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March 24, 1993

It's Time to Wake Up to the Importance of Sleep Disorders

Author Affiliations

From the Stanford University Sleep Disorders Center, Palo Alto, Calif (Dr Dement), and Scripps Clinic and Research Foundation, La Jolla, Calif (Dr Mitler).

JAMA. 1993;269(12):1548-1550. doi:10.1001/jama.1993.03500120086032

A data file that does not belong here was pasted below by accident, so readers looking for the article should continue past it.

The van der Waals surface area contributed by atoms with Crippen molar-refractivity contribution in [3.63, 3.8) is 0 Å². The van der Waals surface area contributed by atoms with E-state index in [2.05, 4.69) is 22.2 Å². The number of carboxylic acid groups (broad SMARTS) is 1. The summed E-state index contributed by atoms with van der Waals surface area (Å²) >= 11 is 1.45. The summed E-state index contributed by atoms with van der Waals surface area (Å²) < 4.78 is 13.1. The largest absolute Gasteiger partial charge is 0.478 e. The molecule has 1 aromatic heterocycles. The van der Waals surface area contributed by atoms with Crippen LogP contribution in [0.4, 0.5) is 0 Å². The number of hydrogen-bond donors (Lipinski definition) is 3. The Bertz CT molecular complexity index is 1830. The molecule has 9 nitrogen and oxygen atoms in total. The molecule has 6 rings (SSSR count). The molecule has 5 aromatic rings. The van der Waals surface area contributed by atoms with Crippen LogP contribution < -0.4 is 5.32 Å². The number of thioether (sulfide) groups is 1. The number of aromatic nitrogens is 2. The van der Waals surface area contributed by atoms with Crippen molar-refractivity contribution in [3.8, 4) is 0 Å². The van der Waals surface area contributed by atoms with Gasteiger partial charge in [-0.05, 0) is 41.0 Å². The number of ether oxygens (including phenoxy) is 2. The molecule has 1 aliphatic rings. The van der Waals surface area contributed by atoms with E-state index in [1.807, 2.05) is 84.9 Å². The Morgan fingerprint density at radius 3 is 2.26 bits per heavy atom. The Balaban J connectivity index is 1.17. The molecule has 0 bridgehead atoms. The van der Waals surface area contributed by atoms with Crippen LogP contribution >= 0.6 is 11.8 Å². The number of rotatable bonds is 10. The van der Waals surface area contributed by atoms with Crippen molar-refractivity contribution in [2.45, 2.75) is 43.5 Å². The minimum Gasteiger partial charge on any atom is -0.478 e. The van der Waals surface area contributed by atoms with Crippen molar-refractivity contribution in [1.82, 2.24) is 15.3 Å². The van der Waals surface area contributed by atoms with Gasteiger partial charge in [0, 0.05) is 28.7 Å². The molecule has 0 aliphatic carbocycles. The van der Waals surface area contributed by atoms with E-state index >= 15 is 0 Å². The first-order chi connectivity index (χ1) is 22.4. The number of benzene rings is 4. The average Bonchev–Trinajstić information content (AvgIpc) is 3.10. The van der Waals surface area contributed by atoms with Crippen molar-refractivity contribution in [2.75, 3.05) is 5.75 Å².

STUDIES indicate that as many as 80 million Americans who have serious, incapacitating sleep problems are being ignored—either because they do not report their symptoms or because physicians do not ask.1,2 Treatment of sleep complaints, such as insomnia, and sleep disorders, such as sleep apnea, are compromised by this apathy. The National Commission on Sleep Disorders Research, which was charged by a 1988 congressional mandate to evaluate the effect of sleep deprivation on American society, found that 95% of the 5 million to 10 million Americans with sleep apnea do not know they have sleep apnea and consequently face cardiovascular complications and sudden death.1 Even snoring, a phenomenon often thought of by those affected as benign, is associated with poor prognosis in individuals who are at risk for cardiovascular disease3 and also can increase risk of stroke.4 Individuals with chronic insomnia report 2.5 times as many

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